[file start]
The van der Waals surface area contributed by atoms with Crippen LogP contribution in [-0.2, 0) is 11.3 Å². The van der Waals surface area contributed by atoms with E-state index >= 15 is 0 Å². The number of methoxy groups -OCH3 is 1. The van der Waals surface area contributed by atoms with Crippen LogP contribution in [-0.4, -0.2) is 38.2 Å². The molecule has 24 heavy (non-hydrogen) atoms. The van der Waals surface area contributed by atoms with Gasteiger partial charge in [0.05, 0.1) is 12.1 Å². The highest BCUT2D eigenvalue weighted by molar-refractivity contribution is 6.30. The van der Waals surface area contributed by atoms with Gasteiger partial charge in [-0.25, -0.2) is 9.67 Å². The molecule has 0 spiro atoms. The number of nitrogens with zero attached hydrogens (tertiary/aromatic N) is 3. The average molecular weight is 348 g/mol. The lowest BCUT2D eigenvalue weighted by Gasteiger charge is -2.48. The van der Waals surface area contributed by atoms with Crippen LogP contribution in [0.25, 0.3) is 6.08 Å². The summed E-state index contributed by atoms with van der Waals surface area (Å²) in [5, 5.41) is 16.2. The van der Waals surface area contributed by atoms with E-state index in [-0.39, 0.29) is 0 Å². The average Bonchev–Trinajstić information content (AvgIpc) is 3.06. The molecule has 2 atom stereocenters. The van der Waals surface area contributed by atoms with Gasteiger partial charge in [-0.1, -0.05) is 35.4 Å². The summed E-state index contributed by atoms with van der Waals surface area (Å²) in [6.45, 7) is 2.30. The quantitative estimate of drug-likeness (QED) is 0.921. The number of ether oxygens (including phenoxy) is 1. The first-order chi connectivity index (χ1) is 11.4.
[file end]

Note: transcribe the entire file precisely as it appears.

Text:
The van der Waals surface area contributed by atoms with Crippen LogP contribution in [-0.2, 0) is 11.3 Å². The van der Waals surface area contributed by atoms with E-state index >= 15 is 0 Å². The number of methoxy groups -OCH3 is 1. The van der Waals surface area contributed by atoms with Crippen LogP contribution in [-0.4, -0.2) is 38.2 Å². The molecule has 24 heavy (non-hydrogen) atoms. The van der Waals surface area contributed by atoms with Gasteiger partial charge in [0.05, 0.1) is 12.1 Å². The highest BCUT2D eigenvalue weighted by molar-refractivity contribution is 6.30. The van der Waals surface area contributed by atoms with Gasteiger partial charge in [-0.25, -0.2) is 9.67 Å². The molecule has 0 spiro atoms. The number of nitrogens with zero attached hydrogens (tertiary/aromatic N) is 3. The average molecular weight is 348 g/mol. The lowest BCUT2D eigenvalue weighted by Gasteiger charge is -2.48. The van der Waals surface area contributed by atoms with Crippen LogP contribution in [0.25, 0.3) is 6.08 Å². The summed E-state index contributed by atoms with van der Waals surface area (Å²) in [5, 5.41) is 16.2. The van der Waals surface area contributed by atoms with E-state index in [-0.39, 0.29) is 0 Å². The average Bonchev–Trinajstić information content (AvgIpc) is 3.06. The molecule has 2 atom stereocenters. The van der Waals surface area contributed by atoms with Gasteiger partial charge in [-0.1, -0.05) is 35.4 Å². The summed E-state index contributed by atoms with van der Waals surface area (Å²) in [6.45, 7) is 2.30. The quantitative estimate of drug-likeness (QED) is 0.921. The number of ether oxygens (including phenoxy) is 1. The first-order chi connectivity index (χ1) is 11.4.